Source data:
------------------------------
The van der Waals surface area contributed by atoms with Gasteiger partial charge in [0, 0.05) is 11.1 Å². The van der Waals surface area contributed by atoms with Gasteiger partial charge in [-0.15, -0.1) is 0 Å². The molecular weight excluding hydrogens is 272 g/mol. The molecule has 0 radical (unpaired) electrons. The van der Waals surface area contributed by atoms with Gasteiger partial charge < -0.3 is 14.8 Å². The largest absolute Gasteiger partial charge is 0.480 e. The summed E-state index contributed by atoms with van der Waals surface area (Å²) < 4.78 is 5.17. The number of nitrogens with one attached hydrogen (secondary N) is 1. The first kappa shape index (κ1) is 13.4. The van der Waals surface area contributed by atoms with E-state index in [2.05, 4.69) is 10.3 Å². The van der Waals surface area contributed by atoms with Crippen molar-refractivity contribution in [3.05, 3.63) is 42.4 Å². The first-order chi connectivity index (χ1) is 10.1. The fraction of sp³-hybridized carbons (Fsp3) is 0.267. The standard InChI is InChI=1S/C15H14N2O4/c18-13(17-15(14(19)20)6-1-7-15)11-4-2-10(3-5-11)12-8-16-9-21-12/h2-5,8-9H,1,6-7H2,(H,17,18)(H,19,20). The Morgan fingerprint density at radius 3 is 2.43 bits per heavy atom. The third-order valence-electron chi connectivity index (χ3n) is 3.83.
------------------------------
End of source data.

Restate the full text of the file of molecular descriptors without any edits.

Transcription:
The van der Waals surface area contributed by atoms with Gasteiger partial charge in [0, 0.05) is 11.1 Å². The van der Waals surface area contributed by atoms with Gasteiger partial charge in [-0.15, -0.1) is 0 Å². The molecular weight excluding hydrogens is 272 g/mol. The molecule has 0 radical (unpaired) electrons. The van der Waals surface area contributed by atoms with Gasteiger partial charge < -0.3 is 14.8 Å². The largest absolute Gasteiger partial charge is 0.480 e. The summed E-state index contributed by atoms with van der Waals surface area (Å²) < 4.78 is 5.17. The number of nitrogens with one attached hydrogen (secondary N) is 1. The first kappa shape index (κ1) is 13.4. The van der Waals surface area contributed by atoms with E-state index in [2.05, 4.69) is 10.3 Å². The van der Waals surface area contributed by atoms with Crippen molar-refractivity contribution in [3.05, 3.63) is 42.4 Å². The first-order chi connectivity index (χ1) is 10.1. The fraction of sp³-hybridized carbons (Fsp3) is 0.267. The standard InChI is InChI=1S/C15H14N2O4/c18-13(17-15(14(19)20)6-1-7-15)11-4-2-10(3-5-11)12-8-16-9-21-12/h2-5,8-9H,1,6-7H2,(H,17,18)(H,19,20). The Morgan fingerprint density at radius 3 is 2.43 bits per heavy atom. The third-order valence-electron chi connectivity index (χ3n) is 3.83.